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Blawgers Eye Ruling as Protection from Advertising Proscription

By Matthew A. Goldberg, Litigation News Associate Editor – July 23, 2009

The New York Court of Appeals decision in Stern v. Bluestone, interpreting a federal law that prohibits “junk faxes,” is being eyed as potential precedent to shield “blawgers” from prohibitions against legal advertising.

Given its focus on faxes, Stern might not seem like a good candidate for igniting the so-called blogosphere. But the court reversed what blawgers—as legal bloggers have come to be known—had considered a highly controversial decision of the intermediate-level appellate court; a decision they viewed as potentially dangerous for blawgers and the legal writing community in general.

Legal Advertising
Stern largely turned on the meaning of the word “advertisement,” as used in the Junk Fax Protection Act of 2005. Andrew Bluestone, a New York attorney who specializes in attorney malpractice cases, wrote and disseminated, by unsolicited faxes, a one-page document called the “Attorney Malpractice Report.” Peter Marc Stern, a solo practitioner, received 14 of these faxes and sued, claiming that Bluestone had violated both the Telephone Consumer Protection Act of 1991 and the Junk Fax Prevention Act of 2005.

Bluestone’s faxes contained information about legal malpractice, including, for example, the most common causes of malpractice. The faxes also contained the name of Bluestone’s firm and his contact information. As a result, the trial court held that the faxes were legal advertisements. The Appellate Division agreed, finding that the faxes indirectly advertised the availability and quality of Bluestone’s legal services.

Implications for Blawgers
Blawgers looked at the decision and worried whether their blogs—or any published legal writing for that matter—could withstand the test Bluestone’s faxes had failed. At the time, Eugene Volokh, Los Angeles, a UCLA law professor and founder of the popular blog The Volokh Conspiracy, wrote on his blog that the decision was troubling in that it could signal a willingness on the part of courts or bar associations to define legal advertising extremely broadly, perhaps impinging on First Amendment rights in the process.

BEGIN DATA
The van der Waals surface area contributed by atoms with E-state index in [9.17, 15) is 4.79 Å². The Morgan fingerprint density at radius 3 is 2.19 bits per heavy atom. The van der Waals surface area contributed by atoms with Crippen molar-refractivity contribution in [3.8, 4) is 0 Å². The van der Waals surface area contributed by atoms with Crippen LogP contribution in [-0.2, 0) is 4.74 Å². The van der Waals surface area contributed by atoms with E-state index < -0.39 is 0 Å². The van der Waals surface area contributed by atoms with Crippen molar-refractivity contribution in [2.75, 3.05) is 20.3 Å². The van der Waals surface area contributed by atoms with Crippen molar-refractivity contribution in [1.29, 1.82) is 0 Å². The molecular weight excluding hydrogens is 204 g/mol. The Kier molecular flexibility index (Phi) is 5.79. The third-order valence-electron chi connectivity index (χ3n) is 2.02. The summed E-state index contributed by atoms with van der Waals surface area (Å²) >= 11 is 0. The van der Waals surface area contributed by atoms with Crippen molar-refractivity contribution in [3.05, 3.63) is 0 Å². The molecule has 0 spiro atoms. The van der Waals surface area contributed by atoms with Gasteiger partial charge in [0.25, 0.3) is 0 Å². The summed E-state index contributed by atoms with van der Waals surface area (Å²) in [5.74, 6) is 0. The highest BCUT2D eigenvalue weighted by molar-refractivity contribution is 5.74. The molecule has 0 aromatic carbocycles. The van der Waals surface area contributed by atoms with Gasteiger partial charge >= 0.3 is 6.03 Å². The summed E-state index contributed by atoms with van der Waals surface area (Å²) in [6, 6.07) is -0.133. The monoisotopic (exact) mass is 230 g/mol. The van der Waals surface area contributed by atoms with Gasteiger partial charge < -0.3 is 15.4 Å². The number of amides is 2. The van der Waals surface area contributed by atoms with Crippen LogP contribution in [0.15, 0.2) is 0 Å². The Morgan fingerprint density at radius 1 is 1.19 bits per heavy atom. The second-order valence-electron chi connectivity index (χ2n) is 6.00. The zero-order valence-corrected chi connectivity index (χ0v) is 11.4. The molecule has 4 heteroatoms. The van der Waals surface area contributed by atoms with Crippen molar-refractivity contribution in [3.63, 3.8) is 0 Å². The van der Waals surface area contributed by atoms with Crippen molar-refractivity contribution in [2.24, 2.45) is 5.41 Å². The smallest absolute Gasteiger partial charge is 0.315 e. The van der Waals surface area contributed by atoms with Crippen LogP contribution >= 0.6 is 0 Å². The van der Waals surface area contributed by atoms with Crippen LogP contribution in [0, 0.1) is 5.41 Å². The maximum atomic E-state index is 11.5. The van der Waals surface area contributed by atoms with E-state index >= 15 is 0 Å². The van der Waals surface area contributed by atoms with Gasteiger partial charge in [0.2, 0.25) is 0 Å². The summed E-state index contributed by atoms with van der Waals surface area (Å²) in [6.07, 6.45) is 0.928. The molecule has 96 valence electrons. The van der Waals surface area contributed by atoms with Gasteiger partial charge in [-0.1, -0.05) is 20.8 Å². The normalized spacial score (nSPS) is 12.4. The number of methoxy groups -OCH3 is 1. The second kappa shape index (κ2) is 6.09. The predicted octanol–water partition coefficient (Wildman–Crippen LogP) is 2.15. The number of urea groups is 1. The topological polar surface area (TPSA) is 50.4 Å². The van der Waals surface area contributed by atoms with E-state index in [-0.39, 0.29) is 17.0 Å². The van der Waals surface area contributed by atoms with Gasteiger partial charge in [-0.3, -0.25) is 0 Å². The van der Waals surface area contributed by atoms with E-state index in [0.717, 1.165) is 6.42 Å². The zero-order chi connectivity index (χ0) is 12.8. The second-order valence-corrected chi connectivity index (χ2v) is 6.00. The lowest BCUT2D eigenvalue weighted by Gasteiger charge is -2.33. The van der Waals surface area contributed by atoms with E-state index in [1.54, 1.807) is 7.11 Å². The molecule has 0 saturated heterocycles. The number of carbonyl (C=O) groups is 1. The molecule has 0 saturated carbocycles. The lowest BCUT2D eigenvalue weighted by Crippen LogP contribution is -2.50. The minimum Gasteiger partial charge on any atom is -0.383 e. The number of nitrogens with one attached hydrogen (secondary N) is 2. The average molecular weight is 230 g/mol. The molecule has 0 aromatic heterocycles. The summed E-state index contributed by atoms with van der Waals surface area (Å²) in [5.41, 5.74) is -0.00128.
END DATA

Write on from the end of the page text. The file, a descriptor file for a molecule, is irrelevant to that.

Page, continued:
Volokh wrote that the “fax items were pretty similar to blog posts,” leading him to wonder whether a legal blog might be considered commercial speech for First Amendment purposes, subject to greater regulation than fully protected speech.

However, in overturning the intermediate court’s opinion, the New York Court of Appeals ruled that the unsolicited faxes were basically informational, not promotional, in nature and did not violate federal laws and rules against improper solicitations.

The Court of Appeals “ultimately got it right,” opines George Freeman, New York, cochair of the ABA Section of Litigation’s First Amendment and Media Litigation Committee.

“Informative speech should not be curtailed even if there is some lawyer advertising going on,” says Freeman.

“Lawyers writing about what they are experts on should not make that writing ‘commercial speech,’ even if the writing is implicitly self-promotional as well as being socially valuable,” agrees Volokh. “Bar associations should recognize that [this] is not commercial speech and, thus, not regulable,” he says.

Volokh predicts that “courts will likely take that view as well,” as did the Court of Appeals in Stern.

Guidelines for Blawgers
There are reasons to temper the enthusiasm with which blawgers greeted the Stern opinion. The opinion should not give legal writers the sense that they now can do whatever they want with their writing without the specter of lawyer-advertising regulation rearing its head, cautions Michele D. Hangley, Philadelphia, cochair of the Section’s Ethics and Professionalism Committee.

Bar associations can still impose restrictions on what lawyers write, Hangley says, even if the writing is considered fully protected speech. “It is too early to recommend a bright line rule for determining what is or is not lawyer advertising,” she says. “The lines are still fuzzy and this kind of speech is difficult to regulate.”

Some bright lines can be drawn, however. For example, “law firm websites are considered advertising,” says Peter R. Jarvis, Portland, OR, a member of the Section’s Ethics and Professionalism Committee and a past president of the Association of Professional Responsibility Lawyers. On the other end of the spectrum, “it is very unlikely that a court would hold that a law review article was lawyer advertising,” says Hangley.

So what should blawgers and other legal writers do? Jarvis recommends that “everything lawyers do to potentially solicit clients, even indirectly, should be seen through the prism of state bar lawyer advertising rules.” Volokh warns that, despite the recent decision in Stern, “the matter is still not completely clear, so it’s hard to be sure what will happen as to any particular communication if a bar association is aggressive.”

“Almost everything lawyers do—even attending a cocktail party—could, under some readings, be seen as promoting a lawyer’s professional self-interest,” notes Hangley.

Her advice? “Be cautious, tell the truth, and don’t engage in behavior that reflects poorly on the profession.”

Keywords: Court of Appeals, advertising, blogging


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